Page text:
You aren’t limited to a single @import statement. You can use as many as you like. For example importing three different files will import the content of each file in the same order they are referenced.

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@import "typography.scss";  
@import "color.scss";  
@import "layout.scss";

You don’t have to use multiple @import statements to include multiple files. You can import multiple files in a single @import statement.

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@import "typography.scss", "color.scss", "layout.scss";

All three files would again be imported in the order listed.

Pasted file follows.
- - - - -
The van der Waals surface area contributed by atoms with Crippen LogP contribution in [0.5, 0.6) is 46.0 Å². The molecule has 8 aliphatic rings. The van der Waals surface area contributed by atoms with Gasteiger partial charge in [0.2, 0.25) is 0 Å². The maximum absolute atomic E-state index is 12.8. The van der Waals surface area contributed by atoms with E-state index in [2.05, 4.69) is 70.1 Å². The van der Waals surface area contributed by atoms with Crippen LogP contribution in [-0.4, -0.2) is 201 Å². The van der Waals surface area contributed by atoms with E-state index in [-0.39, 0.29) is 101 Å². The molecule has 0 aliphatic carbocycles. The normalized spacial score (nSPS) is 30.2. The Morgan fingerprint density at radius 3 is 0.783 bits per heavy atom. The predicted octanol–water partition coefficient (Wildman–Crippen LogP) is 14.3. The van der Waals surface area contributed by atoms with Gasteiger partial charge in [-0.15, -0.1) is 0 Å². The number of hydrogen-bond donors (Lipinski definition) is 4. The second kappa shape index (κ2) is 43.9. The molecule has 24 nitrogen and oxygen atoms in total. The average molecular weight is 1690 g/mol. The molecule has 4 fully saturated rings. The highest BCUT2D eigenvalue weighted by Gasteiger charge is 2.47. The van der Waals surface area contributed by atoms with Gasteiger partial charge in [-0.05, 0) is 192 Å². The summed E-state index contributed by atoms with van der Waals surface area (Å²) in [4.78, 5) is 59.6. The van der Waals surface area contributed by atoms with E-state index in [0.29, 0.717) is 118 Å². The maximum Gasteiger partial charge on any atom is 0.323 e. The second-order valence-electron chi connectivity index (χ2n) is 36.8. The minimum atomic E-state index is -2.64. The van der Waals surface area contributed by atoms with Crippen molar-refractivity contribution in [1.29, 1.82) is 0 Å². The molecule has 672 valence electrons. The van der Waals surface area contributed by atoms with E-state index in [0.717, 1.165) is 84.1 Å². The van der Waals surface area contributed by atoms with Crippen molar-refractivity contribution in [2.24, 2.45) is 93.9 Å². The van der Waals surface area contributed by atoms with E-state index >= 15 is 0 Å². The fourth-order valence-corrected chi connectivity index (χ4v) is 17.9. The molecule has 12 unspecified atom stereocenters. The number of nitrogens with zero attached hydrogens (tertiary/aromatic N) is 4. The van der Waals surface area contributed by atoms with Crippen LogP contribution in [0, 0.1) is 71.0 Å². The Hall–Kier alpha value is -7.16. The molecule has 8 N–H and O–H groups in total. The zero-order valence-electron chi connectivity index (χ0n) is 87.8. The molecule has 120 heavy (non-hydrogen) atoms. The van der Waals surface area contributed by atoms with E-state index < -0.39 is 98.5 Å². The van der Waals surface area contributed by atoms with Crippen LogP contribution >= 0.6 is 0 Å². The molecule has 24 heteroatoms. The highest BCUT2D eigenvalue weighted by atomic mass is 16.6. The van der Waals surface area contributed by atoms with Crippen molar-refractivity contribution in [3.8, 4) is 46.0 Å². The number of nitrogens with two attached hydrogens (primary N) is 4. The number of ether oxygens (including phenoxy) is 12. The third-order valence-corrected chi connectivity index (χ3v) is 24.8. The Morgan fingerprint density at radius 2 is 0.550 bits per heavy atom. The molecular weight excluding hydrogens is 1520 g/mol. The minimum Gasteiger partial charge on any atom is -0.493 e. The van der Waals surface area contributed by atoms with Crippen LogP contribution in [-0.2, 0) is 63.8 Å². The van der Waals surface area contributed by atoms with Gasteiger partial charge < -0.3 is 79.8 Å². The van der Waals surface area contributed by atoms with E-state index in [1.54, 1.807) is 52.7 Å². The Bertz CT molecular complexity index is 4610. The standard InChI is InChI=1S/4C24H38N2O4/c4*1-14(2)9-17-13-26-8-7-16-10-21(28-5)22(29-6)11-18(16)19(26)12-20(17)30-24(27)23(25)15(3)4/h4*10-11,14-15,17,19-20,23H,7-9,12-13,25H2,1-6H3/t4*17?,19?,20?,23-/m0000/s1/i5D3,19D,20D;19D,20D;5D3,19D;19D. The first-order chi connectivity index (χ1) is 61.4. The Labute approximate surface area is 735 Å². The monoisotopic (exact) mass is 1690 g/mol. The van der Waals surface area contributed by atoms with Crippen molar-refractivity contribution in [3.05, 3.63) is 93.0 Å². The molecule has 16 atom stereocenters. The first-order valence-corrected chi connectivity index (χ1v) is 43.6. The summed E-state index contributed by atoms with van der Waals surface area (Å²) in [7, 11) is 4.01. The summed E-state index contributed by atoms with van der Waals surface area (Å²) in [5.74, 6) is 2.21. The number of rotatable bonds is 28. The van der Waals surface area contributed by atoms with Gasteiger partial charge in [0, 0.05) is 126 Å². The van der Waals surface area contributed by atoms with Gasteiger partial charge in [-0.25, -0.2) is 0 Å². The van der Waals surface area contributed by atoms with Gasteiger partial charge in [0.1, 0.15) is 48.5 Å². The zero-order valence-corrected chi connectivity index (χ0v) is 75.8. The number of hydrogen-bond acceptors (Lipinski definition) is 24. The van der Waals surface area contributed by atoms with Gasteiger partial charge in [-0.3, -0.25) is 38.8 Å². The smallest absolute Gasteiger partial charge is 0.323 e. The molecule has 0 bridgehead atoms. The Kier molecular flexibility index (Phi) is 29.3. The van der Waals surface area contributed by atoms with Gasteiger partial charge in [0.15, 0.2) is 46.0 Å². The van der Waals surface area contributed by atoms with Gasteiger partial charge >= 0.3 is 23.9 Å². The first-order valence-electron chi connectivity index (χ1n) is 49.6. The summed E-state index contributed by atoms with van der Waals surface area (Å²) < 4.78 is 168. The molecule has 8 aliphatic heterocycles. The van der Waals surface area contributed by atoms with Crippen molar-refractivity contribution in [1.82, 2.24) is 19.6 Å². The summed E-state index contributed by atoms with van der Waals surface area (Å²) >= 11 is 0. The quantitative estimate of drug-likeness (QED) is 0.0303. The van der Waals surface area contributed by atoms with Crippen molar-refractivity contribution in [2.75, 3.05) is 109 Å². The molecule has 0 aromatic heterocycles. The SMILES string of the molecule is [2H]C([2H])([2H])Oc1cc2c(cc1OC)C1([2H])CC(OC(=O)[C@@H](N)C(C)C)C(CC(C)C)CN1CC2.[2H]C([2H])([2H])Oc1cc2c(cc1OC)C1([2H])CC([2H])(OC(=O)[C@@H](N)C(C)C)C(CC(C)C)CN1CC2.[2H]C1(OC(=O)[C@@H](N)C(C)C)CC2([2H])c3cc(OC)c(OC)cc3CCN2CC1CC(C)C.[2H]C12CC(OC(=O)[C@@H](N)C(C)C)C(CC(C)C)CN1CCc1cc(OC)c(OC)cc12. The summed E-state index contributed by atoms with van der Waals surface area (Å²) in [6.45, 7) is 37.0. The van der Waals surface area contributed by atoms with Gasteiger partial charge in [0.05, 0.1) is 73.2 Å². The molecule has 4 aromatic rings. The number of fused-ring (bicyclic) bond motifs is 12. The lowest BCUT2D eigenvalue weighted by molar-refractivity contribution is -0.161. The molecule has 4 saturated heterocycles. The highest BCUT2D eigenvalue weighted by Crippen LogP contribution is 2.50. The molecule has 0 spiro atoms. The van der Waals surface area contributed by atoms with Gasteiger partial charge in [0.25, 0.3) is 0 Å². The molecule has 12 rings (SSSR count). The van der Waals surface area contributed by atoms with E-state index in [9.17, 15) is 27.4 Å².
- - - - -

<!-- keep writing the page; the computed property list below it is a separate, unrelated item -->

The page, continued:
Partials

Sass compiles all the .scss or .sass files inside the directory it’s watching. However, when your goal is to import a file, you don’t need to compile it directly.

You can tell Sass not to compile a file through the file’s name. If you add an underscore to the start of the file name, Sass won’t compile it. If you don’t want color.scss to compile to .color.css, name the file _color.scss instead. Files named this way are called partials in Sass terminology.

You can skip the underscore when referencing a file inside an @import rule, the same way you can skip the extension.

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@import "color";

Sass understands to import the file _color.scss (or _color.sass) from the current directory, if present.

The ability to tell Sass which files to compile and which to only include in other files, allows you to create a file and directory structure that’s easier for you to maintain, without ending up with a lot of extra CSS files.